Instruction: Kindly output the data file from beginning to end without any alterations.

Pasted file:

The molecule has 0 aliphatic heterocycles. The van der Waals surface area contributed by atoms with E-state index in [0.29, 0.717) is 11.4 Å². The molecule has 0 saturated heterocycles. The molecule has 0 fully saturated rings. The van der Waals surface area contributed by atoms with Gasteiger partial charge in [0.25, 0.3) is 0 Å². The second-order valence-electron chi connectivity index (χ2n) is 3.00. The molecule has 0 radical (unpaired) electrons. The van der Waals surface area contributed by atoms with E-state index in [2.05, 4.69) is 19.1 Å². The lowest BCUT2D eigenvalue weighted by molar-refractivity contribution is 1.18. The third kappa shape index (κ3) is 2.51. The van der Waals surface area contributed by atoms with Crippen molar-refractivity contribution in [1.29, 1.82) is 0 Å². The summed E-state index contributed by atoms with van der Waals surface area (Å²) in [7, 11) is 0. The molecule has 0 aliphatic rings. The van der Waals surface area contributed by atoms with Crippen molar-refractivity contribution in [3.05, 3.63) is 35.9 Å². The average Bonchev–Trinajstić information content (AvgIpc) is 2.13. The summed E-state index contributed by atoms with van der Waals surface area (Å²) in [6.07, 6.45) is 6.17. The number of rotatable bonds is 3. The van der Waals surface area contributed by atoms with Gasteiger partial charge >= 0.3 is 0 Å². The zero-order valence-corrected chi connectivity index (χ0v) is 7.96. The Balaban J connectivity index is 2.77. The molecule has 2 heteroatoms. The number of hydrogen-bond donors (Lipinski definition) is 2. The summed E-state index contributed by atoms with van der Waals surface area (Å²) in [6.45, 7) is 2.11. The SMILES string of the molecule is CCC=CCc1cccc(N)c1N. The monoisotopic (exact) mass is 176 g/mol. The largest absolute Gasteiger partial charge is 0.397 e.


The molecule has 0 aliphatic heterocycles. The van der Waals surface area contributed by atoms with E-state index in [0.29, 0.717) is 11.4 Å². The molecule has 0 saturated heterocycles. The molecule has 0 fully saturated rings. The van der Waals surface area contributed by atoms with Gasteiger partial charge in [0.25, 0.3) is 0 Å². The second-order valence-electron chi connectivity index (χ2n) is 3.00. The molecule has 0 radical (unpaired) electrons. The van der Waals surface area contributed by atoms with E-state index in [2.05, 4.69) is 19.1 Å². The lowest BCUT2D eigenvalue weighted by molar-refractivity contribution is 1.18. The third kappa shape index (κ3) is 2.51. The van der Waals surface area contributed by atoms with Crippen molar-refractivity contribution in [1.29, 1.82) is 0 Å². The summed E-state index contributed by atoms with van der Waals surface area (Å²) in [7, 11) is 0. The molecule has 0 aliphatic rings. The van der Waals surface area contributed by atoms with Crippen molar-refractivity contribution in [3.05, 3.63) is 35.9 Å². The average Bonchev–Trinajstić information content (AvgIpc) is 2.13. The summed E-state index contributed by atoms with van der Waals surface area (Å²) in [6.07, 6.45) is 6.17. The number of rotatable bonds is 3. The van der Waals surface area contributed by atoms with Gasteiger partial charge >= 0.3 is 0 Å². The zero-order valence-corrected chi connectivity index (χ0v) is 7.96. The Balaban J connectivity index is 2.77. The molecule has 2 heteroatoms. The number of hydrogen-bond donors (Lipinski definition) is 2. The summed E-state index contributed by atoms with van der Waals surface area (Å²) in [6.45, 7) is 2.11. The SMILES string of the molecule is CCC=CCc1cccc(N)c1N. The monoisotopic (exact) mass is 176 g/mol. The largest absolute Gasteiger partial charge is 0.397 e.